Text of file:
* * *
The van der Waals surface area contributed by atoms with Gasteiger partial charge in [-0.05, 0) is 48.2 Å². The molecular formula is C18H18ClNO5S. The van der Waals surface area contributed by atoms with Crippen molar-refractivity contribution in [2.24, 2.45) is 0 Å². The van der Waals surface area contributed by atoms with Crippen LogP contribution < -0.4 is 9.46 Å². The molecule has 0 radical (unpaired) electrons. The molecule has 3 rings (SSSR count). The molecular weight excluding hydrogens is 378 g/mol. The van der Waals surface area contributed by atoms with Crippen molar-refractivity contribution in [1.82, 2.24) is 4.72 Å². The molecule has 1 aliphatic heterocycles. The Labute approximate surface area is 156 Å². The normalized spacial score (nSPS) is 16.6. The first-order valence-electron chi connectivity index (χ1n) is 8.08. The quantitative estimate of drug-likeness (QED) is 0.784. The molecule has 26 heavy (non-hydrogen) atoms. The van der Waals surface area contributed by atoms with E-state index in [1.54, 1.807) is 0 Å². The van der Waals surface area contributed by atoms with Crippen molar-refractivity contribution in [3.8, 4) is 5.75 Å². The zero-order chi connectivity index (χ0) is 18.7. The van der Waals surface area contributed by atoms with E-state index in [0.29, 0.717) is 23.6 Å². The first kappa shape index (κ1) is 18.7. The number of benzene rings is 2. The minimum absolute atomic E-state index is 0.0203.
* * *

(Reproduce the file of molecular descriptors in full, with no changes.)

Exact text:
The van der Waals surface area contributed by atoms with Gasteiger partial charge in [-0.05, 0) is 48.2 Å². The molecular formula is C18H18ClNO5S. The van der Waals surface area contributed by atoms with Crippen molar-refractivity contribution in [2.24, 2.45) is 0 Å². The van der Waals surface area contributed by atoms with Crippen LogP contribution < -0.4 is 9.46 Å². The molecule has 0 radical (unpaired) electrons. The molecule has 3 rings (SSSR count). The molecular weight excluding hydrogens is 378 g/mol. The van der Waals surface area contributed by atoms with Crippen molar-refractivity contribution in [1.82, 2.24) is 4.72 Å². The molecule has 1 aliphatic heterocycles. The Labute approximate surface area is 156 Å². The normalized spacial score (nSPS) is 16.6. The first-order valence-electron chi connectivity index (χ1n) is 8.08. The quantitative estimate of drug-likeness (QED) is 0.784. The molecule has 26 heavy (non-hydrogen) atoms. The van der Waals surface area contributed by atoms with E-state index in [1.54, 1.807) is 0 Å². The van der Waals surface area contributed by atoms with Crippen molar-refractivity contribution in [3.8, 4) is 5.75 Å². The zero-order chi connectivity index (χ0) is 18.7. The van der Waals surface area contributed by atoms with E-state index in [0.29, 0.717) is 23.6 Å². The first kappa shape index (κ1) is 18.7. The number of benzene rings is 2. The minimum absolute atomic E-state index is 0.0203.